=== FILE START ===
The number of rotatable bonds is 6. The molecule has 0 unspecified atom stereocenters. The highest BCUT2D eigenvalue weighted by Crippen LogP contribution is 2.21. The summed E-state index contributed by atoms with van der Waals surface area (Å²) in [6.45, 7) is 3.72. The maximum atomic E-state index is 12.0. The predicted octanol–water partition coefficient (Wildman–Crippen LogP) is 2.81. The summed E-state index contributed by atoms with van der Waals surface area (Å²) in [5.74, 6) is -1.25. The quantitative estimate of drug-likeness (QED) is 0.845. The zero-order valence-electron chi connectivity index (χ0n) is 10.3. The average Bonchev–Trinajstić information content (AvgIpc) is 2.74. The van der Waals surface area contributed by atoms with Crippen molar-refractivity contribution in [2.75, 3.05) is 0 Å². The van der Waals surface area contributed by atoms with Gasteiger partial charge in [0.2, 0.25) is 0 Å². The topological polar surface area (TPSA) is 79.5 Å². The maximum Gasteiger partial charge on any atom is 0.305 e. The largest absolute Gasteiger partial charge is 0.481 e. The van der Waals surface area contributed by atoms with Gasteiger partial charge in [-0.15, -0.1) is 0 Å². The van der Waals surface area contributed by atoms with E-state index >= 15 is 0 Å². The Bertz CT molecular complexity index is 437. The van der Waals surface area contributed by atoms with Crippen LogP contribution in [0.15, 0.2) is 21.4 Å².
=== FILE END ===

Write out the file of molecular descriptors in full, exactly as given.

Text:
The number of rotatable bonds is 6. The molecule has 0 unspecified atom stereocenters. The highest BCUT2D eigenvalue weighted by Crippen LogP contribution is 2.21. The summed E-state index contributed by atoms with van der Waals surface area (Å²) in [6.45, 7) is 3.72. The maximum atomic E-state index is 12.0. The predicted octanol–water partition coefficient (Wildman–Crippen LogP) is 2.81. The summed E-state index contributed by atoms with van der Waals surface area (Å²) in [5.74, 6) is -1.25. The quantitative estimate of drug-likeness (QED) is 0.845. The zero-order valence-electron chi connectivity index (χ0n) is 10.3. The average Bonchev–Trinajstić information content (AvgIpc) is 2.74. The van der Waals surface area contributed by atoms with Crippen molar-refractivity contribution in [2.75, 3.05) is 0 Å². The van der Waals surface area contributed by atoms with Gasteiger partial charge in [0.2, 0.25) is 0 Å². The topological polar surface area (TPSA) is 79.5 Å². The maximum Gasteiger partial charge on any atom is 0.305 e. The largest absolute Gasteiger partial charge is 0.481 e. The van der Waals surface area contributed by atoms with Gasteiger partial charge in [-0.15, -0.1) is 0 Å². The van der Waals surface area contributed by atoms with E-state index >= 15 is 0 Å². The Bertz CT molecular complexity index is 437. The van der Waals surface area contributed by atoms with Crippen LogP contribution in [0.15, 0.2) is 21.4 Å².